A well-thought-out budget is key to ensuring your restaurant turns a profit every month. Read our article to find out how to do it.
Creating a budget for your restaurant doesn't have to be a daunting task. If you tackle each part of your budget line by line, you'll find it's easy to do. Balancing your budget may take a bit of juggling of finances, compromising on costs in a few areas or omitting some things, but it's necessary to set yourself and your restaurant up for a profitable year.
Start with Industry Standards
You need to be able to measure your accuracy. Using industry standards is like setting up a target for your arrow. You know you want to hit the bull's eye, but you can compare your numbers with what is considered ideal so you'll know whether you're hitting under, over or way off the target completely.
For an annual budget, the important numbers you want to look at are either your projected sales or last year's revenue, labor costs and food costs. You can also adjust the numbers for a monthly view, which will keep you on track throughout the year. So, it is a good idea to estimate how much money you expect to make in one month.
For example, say you expect your restaurant's total sales for January to be $50,000. The industry standard for food costs is below 30%, so you know you want your food costs to stay below $15,000 for the month. You then need to factor in labor costs. According to most restaurant industry standards, labor costs should be no more than 20%, so you want to spend no more than $10,000 on labor. You now have your prime cost, which is comprised of food and labor costs. That's 50% of your budget.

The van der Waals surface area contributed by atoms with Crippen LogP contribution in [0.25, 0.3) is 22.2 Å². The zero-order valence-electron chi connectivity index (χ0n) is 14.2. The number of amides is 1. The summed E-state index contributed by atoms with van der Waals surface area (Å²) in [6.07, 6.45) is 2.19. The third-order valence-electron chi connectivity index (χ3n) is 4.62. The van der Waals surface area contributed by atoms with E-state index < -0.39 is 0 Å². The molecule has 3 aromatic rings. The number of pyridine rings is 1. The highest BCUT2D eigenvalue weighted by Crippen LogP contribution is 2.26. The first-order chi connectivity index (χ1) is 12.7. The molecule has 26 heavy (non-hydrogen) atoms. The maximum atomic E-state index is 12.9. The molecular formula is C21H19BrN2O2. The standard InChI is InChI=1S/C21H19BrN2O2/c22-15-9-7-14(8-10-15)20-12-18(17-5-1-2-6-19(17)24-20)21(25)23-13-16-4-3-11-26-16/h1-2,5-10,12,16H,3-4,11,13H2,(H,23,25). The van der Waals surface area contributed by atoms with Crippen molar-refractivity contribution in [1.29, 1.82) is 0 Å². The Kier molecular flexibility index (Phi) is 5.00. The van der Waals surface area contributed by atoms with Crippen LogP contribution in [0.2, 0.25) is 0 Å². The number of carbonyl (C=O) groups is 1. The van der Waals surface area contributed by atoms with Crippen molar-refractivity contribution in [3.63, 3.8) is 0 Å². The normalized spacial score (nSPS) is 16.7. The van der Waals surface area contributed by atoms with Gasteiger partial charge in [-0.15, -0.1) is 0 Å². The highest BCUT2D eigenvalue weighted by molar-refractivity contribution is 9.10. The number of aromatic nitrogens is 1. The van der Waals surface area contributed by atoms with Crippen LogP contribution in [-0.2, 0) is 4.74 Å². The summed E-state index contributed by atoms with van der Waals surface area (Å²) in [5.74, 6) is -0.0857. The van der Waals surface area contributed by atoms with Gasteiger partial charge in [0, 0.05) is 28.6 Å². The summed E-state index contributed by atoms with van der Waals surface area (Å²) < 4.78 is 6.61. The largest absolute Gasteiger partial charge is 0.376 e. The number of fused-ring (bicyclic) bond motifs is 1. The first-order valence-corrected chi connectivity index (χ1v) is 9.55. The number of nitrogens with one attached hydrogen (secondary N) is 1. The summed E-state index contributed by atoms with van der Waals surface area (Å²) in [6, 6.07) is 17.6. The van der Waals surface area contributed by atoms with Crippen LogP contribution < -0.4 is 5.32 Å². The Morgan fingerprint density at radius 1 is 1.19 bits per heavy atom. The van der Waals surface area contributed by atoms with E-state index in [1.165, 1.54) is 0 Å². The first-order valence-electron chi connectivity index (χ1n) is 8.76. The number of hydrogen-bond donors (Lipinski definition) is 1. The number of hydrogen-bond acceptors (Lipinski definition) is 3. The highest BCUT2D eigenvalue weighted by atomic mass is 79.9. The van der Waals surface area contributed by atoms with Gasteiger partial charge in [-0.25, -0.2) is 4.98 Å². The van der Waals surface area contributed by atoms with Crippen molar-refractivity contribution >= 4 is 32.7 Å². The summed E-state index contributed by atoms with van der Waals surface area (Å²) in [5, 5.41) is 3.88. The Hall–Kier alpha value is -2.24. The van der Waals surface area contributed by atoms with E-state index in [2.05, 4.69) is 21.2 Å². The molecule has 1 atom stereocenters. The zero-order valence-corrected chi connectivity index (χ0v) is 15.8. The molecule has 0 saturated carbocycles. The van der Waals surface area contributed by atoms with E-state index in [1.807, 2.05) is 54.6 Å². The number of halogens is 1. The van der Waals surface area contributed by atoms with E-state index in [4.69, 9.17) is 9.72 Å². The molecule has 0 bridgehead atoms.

A helpful tool is budget software made specifically for restaurateurs, which helps you track your costs and revenue. All you have to do is create a budget and then enter your sales at the end of the day. You then get reports that let you know whether you're on track for the day, week and month.
An In-Depth Budget
You shouldn't stop at food and labor costs. You should also factor in how much you're paying for rent or a mortgage, which should be 6 to10% of your gross sales, per industry standards. Using the example above, that means you should be paying no more than $5,000 per month. You can expand your budget to include cost of operations, including electricity and gas, equipment rental, water and paper products. Generally, 3 to 5% of restaurants' operating costs go to electricity and gas, which in this example would be about $2,500 per month, on the high end.
What Should Your Gross Profit Margin Be?
This is the question that no one can answer except you. You want to aim for a gross profit percentage of 65 to 70%. If you find that your gross profit percentage is lower than you want or need it to be, you should reevaluate your menu and make sure you're costing it appropriately. A 30% food cost is the high end of what you should aim for, so you can reduce costs either by sourcing your goods at a lower cost or by marking up menu items.
Adjust your budget here and there to make up differences from one column to the next to get to a desirable profit margin, and then keep an eye on it.
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